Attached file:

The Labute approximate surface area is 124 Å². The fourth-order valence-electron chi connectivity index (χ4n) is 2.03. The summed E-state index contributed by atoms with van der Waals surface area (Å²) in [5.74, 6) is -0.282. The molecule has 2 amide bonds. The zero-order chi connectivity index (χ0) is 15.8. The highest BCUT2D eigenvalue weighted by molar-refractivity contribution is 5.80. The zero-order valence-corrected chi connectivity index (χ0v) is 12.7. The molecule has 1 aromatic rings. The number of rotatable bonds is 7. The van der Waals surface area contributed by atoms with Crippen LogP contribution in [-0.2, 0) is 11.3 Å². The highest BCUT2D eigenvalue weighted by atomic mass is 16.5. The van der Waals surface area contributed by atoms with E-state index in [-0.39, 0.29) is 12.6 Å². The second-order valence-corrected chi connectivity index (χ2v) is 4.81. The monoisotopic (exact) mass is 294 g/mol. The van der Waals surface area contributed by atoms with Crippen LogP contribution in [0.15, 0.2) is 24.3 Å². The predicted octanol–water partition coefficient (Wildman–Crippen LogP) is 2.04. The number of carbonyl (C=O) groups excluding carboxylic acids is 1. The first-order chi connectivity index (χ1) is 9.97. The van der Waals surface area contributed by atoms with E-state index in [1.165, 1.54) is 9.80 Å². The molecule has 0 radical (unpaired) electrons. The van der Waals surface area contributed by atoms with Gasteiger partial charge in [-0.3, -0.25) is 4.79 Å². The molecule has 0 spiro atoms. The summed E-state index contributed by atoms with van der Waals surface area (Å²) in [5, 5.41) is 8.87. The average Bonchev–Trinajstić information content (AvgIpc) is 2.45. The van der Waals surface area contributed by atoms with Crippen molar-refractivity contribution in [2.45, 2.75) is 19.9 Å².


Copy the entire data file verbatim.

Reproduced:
The Labute approximate surface area is 124 Å². The fourth-order valence-electron chi connectivity index (χ4n) is 2.03. The summed E-state index contributed by atoms with van der Waals surface area (Å²) in [5.74, 6) is -0.282. The molecule has 2 amide bonds. The zero-order chi connectivity index (χ0) is 15.8. The highest BCUT2D eigenvalue weighted by molar-refractivity contribution is 5.80. The zero-order valence-corrected chi connectivity index (χ0v) is 12.7. The molecule has 1 aromatic rings. The number of rotatable bonds is 7. The van der Waals surface area contributed by atoms with Crippen LogP contribution in [-0.2, 0) is 11.3 Å². The highest BCUT2D eigenvalue weighted by atomic mass is 16.5. The van der Waals surface area contributed by atoms with E-state index in [-0.39, 0.29) is 12.6 Å². The second-order valence-corrected chi connectivity index (χ2v) is 4.81. The monoisotopic (exact) mass is 294 g/mol. The van der Waals surface area contributed by atoms with Crippen LogP contribution in [0.15, 0.2) is 24.3 Å². The predicted octanol–water partition coefficient (Wildman–Crippen LogP) is 2.04. The number of carbonyl (C=O) groups excluding carboxylic acids is 1. The first-order chi connectivity index (χ1) is 9.97. The van der Waals surface area contributed by atoms with E-state index in [1.165, 1.54) is 9.80 Å². The molecule has 0 radical (unpaired) electrons. The van der Waals surface area contributed by atoms with Gasteiger partial charge in [-0.3, -0.25) is 4.79 Å². The molecule has 0 spiro atoms. The summed E-state index contributed by atoms with van der Waals surface area (Å²) in [5, 5.41) is 8.87. The average Bonchev–Trinajstić information content (AvgIpc) is 2.45. The van der Waals surface area contributed by atoms with Crippen molar-refractivity contribution in [2.45, 2.75) is 19.9 Å².